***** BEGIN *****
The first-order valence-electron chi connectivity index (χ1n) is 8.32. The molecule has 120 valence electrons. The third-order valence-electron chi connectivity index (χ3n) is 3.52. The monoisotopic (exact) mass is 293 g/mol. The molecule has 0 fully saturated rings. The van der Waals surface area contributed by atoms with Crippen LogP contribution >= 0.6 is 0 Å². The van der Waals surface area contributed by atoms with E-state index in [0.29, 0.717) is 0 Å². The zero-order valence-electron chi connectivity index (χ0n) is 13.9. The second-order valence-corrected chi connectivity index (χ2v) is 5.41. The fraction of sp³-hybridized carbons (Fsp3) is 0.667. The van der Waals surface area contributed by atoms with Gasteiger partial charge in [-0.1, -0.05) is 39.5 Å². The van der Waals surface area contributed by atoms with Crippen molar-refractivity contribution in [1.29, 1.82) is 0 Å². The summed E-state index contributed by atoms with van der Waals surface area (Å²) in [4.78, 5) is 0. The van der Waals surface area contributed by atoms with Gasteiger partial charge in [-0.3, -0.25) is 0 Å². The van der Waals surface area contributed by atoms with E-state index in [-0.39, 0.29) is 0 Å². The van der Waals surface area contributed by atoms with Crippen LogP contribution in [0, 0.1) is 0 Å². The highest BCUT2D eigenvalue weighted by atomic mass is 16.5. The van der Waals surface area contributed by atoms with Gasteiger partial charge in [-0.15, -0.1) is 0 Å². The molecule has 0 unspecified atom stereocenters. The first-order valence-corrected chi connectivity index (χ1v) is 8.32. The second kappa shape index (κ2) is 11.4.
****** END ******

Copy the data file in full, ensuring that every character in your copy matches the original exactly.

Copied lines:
The first-order valence-electron chi connectivity index (χ1n) is 8.32. The molecule has 120 valence electrons. The third-order valence-electron chi connectivity index (χ3n) is 3.52. The monoisotopic (exact) mass is 293 g/mol. The molecule has 0 fully saturated rings. The van der Waals surface area contributed by atoms with Crippen LogP contribution >= 0.6 is 0 Å². The van der Waals surface area contributed by atoms with E-state index in [0.29, 0.717) is 0 Å². The zero-order valence-electron chi connectivity index (χ0n) is 13.9. The second-order valence-corrected chi connectivity index (χ2v) is 5.41. The fraction of sp³-hybridized carbons (Fsp3) is 0.667. The van der Waals surface area contributed by atoms with Gasteiger partial charge in [-0.1, -0.05) is 39.5 Å². The van der Waals surface area contributed by atoms with Crippen molar-refractivity contribution in [1.29, 1.82) is 0 Å². The summed E-state index contributed by atoms with van der Waals surface area (Å²) in [4.78, 5) is 0. The van der Waals surface area contributed by atoms with Gasteiger partial charge in [-0.3, -0.25) is 0 Å². The van der Waals surface area contributed by atoms with E-state index in [-0.39, 0.29) is 0 Å². The van der Waals surface area contributed by atoms with Crippen LogP contribution in [0, 0.1) is 0 Å². The highest BCUT2D eigenvalue weighted by atomic mass is 16.5. The van der Waals surface area contributed by atoms with Gasteiger partial charge in [-0.15, -0.1) is 0 Å². The molecule has 0 unspecified atom stereocenters. The first-order valence-corrected chi connectivity index (χ1v) is 8.32. The second kappa shape index (κ2) is 11.4.